Los Angeles County appointed two executives to jumpstart the local bioscience industry, with the ultimate goal of creating thousands of jobs and stimulating the regional economy.
LAC+USC Medical Center Chief Medical Officer Dr. Brad Spellberg has been named the County’s medical director for bioscience. As part of his new role, Spellberg will help establish biotech parks throughout the county, in partnership with public and private entities, the academe and nonprofits.
Douglas Baron, a senior member of the County Chief Executive Office, has been named the County’s business development director for bioscience. He will lead efforts to identify, attract, grow and retain businesses operating in the bioscience sector.
“Brad and Doug have the vision and practical know-how to advance our goal of supporting new enterprises and local job growth by tapping our region’s world-class research,” said the County’s Chief Executive Officer, Sachi Hamai, who announced the appointments.
Spellberg and Baron will work to create an organization that would serve as an entrepreneurial hub for government, research institutions and the private sector. This new organization would bring the county’s diverse bioscience resources together collaboratively to accelerate startup activity and amplify economic opportunity throughout the region.
“This approach will foster a vibrant business ecosystem that can help us realize the bioscience industry’s full potential as an economic engine,” said Supervisor Mark Ridley-Thomas, who has championed the creation of a 15-acre biotech park on the Harbor-UCLA Medical Campus, funded a bioscience incubator at LA BioMed, and sought increased investments in bioscience startups and workforce development.“In Los Angeles County, the bioscience and life science industry generates more than $40 billion in economic activity annually and supports 70,000 direct jobs as well as 160,000 indirect jobs while having the potential to create even more—at all skill levels,” he added.
Bioscience creates jobs for scientists and entrepreneurs, as well as young and mid-skilled workers. The industry has proven resilient even in the face of economic downturns and was the only sector that continued to grow during the Great Recession.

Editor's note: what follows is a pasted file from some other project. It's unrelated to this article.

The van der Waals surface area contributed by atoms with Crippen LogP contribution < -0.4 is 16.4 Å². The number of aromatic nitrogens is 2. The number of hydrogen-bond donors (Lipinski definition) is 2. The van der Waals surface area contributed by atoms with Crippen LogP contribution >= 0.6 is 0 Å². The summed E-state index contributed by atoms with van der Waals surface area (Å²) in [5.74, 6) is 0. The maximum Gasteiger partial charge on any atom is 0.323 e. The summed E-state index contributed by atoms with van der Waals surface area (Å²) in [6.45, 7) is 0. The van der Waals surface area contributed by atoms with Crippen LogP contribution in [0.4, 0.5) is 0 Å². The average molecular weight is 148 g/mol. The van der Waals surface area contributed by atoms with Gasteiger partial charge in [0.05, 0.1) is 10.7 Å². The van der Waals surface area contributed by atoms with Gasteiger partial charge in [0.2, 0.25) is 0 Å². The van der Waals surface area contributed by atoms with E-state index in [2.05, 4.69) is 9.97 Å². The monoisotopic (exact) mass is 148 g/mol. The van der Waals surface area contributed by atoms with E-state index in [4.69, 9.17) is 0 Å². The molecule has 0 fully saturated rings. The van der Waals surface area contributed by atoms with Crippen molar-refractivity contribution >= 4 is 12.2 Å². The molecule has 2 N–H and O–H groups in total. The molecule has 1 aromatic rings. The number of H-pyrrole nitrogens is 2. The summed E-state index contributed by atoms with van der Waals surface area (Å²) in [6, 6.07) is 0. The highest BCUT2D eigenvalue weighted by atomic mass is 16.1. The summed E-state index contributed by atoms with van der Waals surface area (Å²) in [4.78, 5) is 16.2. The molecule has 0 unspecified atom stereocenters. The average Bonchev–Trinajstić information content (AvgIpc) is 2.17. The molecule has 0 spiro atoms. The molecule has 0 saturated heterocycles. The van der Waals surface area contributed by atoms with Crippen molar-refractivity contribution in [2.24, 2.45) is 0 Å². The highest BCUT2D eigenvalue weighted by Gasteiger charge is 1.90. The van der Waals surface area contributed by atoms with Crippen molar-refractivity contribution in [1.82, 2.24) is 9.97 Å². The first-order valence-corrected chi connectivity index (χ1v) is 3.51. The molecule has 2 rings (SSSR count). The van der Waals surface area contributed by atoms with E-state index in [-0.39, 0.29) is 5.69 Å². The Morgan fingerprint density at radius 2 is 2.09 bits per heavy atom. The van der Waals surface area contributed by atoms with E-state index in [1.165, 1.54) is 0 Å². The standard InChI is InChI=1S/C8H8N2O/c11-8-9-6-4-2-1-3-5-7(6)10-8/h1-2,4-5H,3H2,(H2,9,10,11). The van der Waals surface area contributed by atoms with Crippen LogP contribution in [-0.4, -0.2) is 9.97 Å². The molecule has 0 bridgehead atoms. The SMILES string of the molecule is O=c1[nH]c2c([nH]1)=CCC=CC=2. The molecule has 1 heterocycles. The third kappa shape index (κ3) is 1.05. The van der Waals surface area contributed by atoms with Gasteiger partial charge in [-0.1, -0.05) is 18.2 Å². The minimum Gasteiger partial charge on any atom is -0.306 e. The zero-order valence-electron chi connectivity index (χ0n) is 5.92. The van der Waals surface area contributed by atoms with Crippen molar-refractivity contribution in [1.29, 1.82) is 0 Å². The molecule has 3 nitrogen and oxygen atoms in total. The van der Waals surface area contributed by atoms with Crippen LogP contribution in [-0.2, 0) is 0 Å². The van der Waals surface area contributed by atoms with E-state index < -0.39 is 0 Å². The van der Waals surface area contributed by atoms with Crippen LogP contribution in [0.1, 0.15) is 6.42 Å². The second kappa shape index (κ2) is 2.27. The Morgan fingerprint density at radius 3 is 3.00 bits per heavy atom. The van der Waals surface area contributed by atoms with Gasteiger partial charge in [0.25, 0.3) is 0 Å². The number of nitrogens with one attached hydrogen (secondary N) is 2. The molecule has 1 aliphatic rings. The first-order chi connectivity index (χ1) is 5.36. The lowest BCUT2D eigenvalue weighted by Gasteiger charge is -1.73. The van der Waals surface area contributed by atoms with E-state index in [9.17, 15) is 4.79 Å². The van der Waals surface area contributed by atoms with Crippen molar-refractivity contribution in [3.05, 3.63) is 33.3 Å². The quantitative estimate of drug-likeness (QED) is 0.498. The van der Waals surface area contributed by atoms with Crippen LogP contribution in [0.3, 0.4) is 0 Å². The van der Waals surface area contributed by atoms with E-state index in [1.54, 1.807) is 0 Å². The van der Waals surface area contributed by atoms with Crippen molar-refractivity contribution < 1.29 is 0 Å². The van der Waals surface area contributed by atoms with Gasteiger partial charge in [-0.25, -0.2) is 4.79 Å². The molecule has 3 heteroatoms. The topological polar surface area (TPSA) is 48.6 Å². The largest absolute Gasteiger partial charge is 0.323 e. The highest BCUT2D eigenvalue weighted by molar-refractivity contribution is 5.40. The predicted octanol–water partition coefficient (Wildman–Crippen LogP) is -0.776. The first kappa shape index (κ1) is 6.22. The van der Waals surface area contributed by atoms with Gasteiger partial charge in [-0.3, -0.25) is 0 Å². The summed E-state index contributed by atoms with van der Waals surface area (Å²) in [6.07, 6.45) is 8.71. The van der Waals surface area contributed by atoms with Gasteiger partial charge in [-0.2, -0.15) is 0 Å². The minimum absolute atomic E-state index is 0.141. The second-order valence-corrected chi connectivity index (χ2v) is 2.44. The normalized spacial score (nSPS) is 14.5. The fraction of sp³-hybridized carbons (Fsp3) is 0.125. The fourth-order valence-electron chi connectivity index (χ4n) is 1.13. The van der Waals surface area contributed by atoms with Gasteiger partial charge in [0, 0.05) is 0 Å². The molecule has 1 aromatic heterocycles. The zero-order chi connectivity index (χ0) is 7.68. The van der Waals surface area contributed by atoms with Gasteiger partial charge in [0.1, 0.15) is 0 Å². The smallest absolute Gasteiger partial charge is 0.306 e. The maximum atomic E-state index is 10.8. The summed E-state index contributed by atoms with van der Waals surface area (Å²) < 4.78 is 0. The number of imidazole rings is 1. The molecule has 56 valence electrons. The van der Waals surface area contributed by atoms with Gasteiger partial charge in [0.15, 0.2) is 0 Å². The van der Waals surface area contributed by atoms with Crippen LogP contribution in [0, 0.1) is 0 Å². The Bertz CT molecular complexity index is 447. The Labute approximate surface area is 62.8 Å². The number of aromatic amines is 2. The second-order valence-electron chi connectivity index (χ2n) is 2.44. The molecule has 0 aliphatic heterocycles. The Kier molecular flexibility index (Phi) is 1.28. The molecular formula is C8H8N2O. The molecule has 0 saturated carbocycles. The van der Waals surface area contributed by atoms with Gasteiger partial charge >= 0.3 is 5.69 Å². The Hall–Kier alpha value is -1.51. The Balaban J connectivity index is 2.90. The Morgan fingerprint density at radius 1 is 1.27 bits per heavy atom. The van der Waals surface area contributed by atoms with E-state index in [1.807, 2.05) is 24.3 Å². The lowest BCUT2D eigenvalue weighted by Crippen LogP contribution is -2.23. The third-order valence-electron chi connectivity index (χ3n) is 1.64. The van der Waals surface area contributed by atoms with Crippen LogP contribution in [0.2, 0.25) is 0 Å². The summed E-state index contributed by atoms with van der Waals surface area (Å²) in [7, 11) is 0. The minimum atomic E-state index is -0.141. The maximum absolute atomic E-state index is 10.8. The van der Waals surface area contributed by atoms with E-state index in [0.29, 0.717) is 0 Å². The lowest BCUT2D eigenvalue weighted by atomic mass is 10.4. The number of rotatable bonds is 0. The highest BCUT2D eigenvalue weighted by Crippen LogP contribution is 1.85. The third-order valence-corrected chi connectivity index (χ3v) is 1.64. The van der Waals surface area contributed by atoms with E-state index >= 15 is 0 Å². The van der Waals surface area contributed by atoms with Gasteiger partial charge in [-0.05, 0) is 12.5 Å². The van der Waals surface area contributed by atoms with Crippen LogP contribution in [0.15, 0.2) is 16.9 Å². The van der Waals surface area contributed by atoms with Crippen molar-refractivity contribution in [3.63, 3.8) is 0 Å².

With a $7.6-billion budget dedicated to health services, the County is uniquely positioned to help startups that are developing new devices, processes and therapies to improve health and quality of life. The County will draw on extensive research it has commissioned to identify where investments will make the greatest impact, including:
- Providing capital funding for local bioscience incubators;
- Developing a biotech park on the Harbor-UCLA Medical Center Campus;
- Establishing a bioscience investment fund for early-stage startups in Los Angeles County; and
- Partnering with community colleges and industry leaders to implement life sciences apprenticeship programs.
“Like many growing fields in which Los Angeles County is at the forefront, bioscience creates jobs and saves lives,” said Supervisor Hilda L. Solis. “With bioscience a cornerstone of the LAC+USC ‘Healthy Village,’ we are providing our communities with access to world-class integrated health delivery. Brad and Doug’s efforts will support and expand our work to provide jobs and health care to all, and I am excited to celebrate their future successes.”
“With world-renowned tech giants including Caltech, pioneering biotech companies and visionary start-ups, Los Angeles County is leading the nation in innovation, research and development,” said Supervisor Kathryn Barger. “The county’s efforts to partner with research institutions and the private sector will result in greater economic growth, job creation and collateral success.”